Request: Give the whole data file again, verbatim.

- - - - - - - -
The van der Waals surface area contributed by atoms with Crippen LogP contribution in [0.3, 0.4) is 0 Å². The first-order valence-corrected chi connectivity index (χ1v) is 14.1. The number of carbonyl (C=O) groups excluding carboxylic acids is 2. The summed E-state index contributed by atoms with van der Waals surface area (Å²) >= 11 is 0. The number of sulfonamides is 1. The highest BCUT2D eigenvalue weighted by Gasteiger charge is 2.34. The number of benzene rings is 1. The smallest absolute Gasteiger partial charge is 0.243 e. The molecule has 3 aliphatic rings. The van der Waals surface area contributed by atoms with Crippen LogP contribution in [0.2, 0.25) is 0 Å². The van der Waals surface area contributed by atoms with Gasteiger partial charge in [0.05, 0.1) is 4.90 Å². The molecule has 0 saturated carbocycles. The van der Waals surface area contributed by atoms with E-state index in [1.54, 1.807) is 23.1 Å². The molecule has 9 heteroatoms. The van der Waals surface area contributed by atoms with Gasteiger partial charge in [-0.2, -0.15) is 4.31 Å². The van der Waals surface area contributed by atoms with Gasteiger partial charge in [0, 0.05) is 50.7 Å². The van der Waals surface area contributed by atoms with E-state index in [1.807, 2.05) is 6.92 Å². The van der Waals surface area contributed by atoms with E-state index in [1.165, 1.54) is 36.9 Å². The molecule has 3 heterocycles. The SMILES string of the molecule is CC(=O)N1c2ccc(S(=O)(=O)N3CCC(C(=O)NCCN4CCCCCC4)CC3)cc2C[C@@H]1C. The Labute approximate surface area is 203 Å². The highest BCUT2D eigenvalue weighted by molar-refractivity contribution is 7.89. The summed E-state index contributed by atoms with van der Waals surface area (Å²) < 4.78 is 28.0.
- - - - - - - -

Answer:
The van der Waals surface area contributed by atoms with Crippen LogP contribution in [0.3, 0.4) is 0 Å². The first-order valence-corrected chi connectivity index (χ1v) is 14.1. The number of carbonyl (C=O) groups excluding carboxylic acids is 2. The summed E-state index contributed by atoms with van der Waals surface area (Å²) >= 11 is 0. The number of sulfonamides is 1. The highest BCUT2D eigenvalue weighted by Gasteiger charge is 2.34. The number of benzene rings is 1. The smallest absolute Gasteiger partial charge is 0.243 e. The molecule has 3 aliphatic rings. The van der Waals surface area contributed by atoms with Crippen LogP contribution in [0.2, 0.25) is 0 Å². The van der Waals surface area contributed by atoms with Gasteiger partial charge in [0.05, 0.1) is 4.90 Å². The molecule has 0 saturated carbocycles. The van der Waals surface area contributed by atoms with E-state index in [1.54, 1.807) is 23.1 Å². The molecule has 9 heteroatoms. The van der Waals surface area contributed by atoms with Gasteiger partial charge in [-0.2, -0.15) is 4.31 Å². The van der Waals surface area contributed by atoms with Gasteiger partial charge in [0, 0.05) is 50.7 Å². The van der Waals surface area contributed by atoms with E-state index in [1.807, 2.05) is 6.92 Å². The van der Waals surface area contributed by atoms with E-state index in [1.165, 1.54) is 36.9 Å². The molecule has 3 heterocycles. The SMILES string of the molecule is CC(=O)N1c2ccc(S(=O)(=O)N3CCC(C(=O)NCCN4CCCCCC4)CC3)cc2C[C@@H]1C. The Labute approximate surface area is 203 Å². The highest BCUT2D eigenvalue weighted by molar-refractivity contribution is 7.89. The summed E-state index contributed by atoms with van der Waals surface area (Å²) < 4.78 is 28.0.